Sometimes it’s necessary and sensible to work on removing the sources of excessive stress in your life. Think about what causes you the most stress, and work to do something about it.
With low level, acute stress, it’s possible to mentally reframe it. Is that actually stress you are feeling about an upcoming demo? Could you possibly interpret those sensations as excitement instead? Sometimes this little mental shift is all that it takes to feel differently about the stressful situation.
But for ongoing stresses, it might be time to start making changes. As a grown adult human, you have more power than you know, so start using it!
Start a conversation with your boss about the effect all the overtime is having on your output. Drop that troublesome client. Think about changing jobs if necessary. Ask your family for more support with personal administration if you can.
Consider removing yourself from any toxic relationships in your life. If you’re pressed for time, consider whether you really need all of those side projects.
In short, find some time to rest and work on applying the brakes of the nervous system for a bit.
Often there are internal sources we can work on too. What are your beliefs about being busy? Do you see it as important? Is it part of your self-worth?
Do you push yourself extra hard, even though it probably wouldn’t matter if you worked ten percent less? Do you see rest as a sign of weakness?
What about your outlook? Do you tend to catastrophise? Do you look on every situation with negativity or positivity? How is that voice in your head when you listen to it? Upbeat or gloomy?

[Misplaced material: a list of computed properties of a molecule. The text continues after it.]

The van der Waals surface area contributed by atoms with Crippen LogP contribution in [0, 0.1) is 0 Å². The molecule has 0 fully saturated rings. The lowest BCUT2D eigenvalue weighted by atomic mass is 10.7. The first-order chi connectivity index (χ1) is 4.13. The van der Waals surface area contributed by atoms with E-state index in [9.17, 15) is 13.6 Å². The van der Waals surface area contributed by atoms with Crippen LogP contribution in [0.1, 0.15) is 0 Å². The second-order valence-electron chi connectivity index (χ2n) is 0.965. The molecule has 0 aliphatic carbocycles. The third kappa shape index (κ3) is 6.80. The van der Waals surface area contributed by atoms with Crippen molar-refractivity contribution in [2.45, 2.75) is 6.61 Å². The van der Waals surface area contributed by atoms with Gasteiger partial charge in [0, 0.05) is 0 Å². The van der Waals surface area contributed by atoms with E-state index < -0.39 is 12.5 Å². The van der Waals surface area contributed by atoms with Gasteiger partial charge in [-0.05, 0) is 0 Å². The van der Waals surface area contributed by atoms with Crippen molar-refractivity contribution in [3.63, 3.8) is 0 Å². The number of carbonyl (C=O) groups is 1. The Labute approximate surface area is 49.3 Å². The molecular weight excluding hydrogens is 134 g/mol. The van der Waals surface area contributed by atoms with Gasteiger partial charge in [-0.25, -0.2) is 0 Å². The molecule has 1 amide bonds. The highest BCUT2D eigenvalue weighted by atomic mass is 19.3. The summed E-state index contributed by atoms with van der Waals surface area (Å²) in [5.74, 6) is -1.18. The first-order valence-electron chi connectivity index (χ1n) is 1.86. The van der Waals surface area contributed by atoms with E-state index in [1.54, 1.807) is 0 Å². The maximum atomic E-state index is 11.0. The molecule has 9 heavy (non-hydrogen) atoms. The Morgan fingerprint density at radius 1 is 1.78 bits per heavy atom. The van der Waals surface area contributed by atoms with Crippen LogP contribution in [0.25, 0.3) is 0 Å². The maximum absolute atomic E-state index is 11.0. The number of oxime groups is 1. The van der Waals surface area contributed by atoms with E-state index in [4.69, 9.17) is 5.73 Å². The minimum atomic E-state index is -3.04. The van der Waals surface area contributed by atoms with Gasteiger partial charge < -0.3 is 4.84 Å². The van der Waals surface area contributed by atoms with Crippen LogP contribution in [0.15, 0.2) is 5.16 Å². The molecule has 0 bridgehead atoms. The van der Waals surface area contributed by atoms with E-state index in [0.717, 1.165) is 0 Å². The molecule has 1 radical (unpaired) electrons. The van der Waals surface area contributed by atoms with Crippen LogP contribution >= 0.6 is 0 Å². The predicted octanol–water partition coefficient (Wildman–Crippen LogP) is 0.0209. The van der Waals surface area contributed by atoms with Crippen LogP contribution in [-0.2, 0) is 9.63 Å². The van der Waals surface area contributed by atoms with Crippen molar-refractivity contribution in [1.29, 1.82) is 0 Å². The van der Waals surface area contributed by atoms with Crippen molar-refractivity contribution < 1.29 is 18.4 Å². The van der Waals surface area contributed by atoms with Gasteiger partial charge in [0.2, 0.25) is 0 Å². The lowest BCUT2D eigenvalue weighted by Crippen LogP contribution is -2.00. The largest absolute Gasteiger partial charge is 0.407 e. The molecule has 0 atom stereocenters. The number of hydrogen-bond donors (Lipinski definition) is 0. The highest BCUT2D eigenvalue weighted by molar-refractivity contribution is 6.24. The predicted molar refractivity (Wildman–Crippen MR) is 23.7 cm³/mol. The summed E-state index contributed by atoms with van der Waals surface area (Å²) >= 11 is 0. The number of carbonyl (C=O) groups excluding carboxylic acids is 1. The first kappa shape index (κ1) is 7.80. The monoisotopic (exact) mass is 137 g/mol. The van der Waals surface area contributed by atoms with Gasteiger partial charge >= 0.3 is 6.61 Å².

How about your diet? Your physical exercise routine?
A quick audit of the internal and external sources of stress in your life will provide you with a list of actions you can take to remove them, if possible. It will really help to talk this over with a friend or colleague. It’s sometimes hard to take a clear perspective when you’re in the middle of a stressful patch.
Undo the damage
Of course, it’s not possible to remove all of the sources of stress in life. If you’ve found a way, untold riches await, so congratulations! And please let me know your secret.
You can certainly try to undo the damage though. And exercise is an extremely effective way to do this. Exercise release endorphins, which not only feel good, but also act to reduce the negative effects of released stress hormones.
Exercise regimes are extremely personal;it can take a while to find one that works for you. My preferred stress buster is yoga—it combines physical demands with deep breathing, which, as we’ll soon see, is a great way to initiate relaxation. But anything that involves moderate to strong physical exercise will do.
Pro-active stress management
We all have a baseline stress level that fluctuates during our lifetime. By taking a pro-active approach, it’s possible to reduce this baseline.
Making stress reduction a focus of your life is a worthy goal. The less affected you are by excessive stress, the more effective you’ll be.
Embrace conscious relaxation exercises, such as the one below. Or learn mindfulness skills, which numerous studies have shown reduce the effects of stress.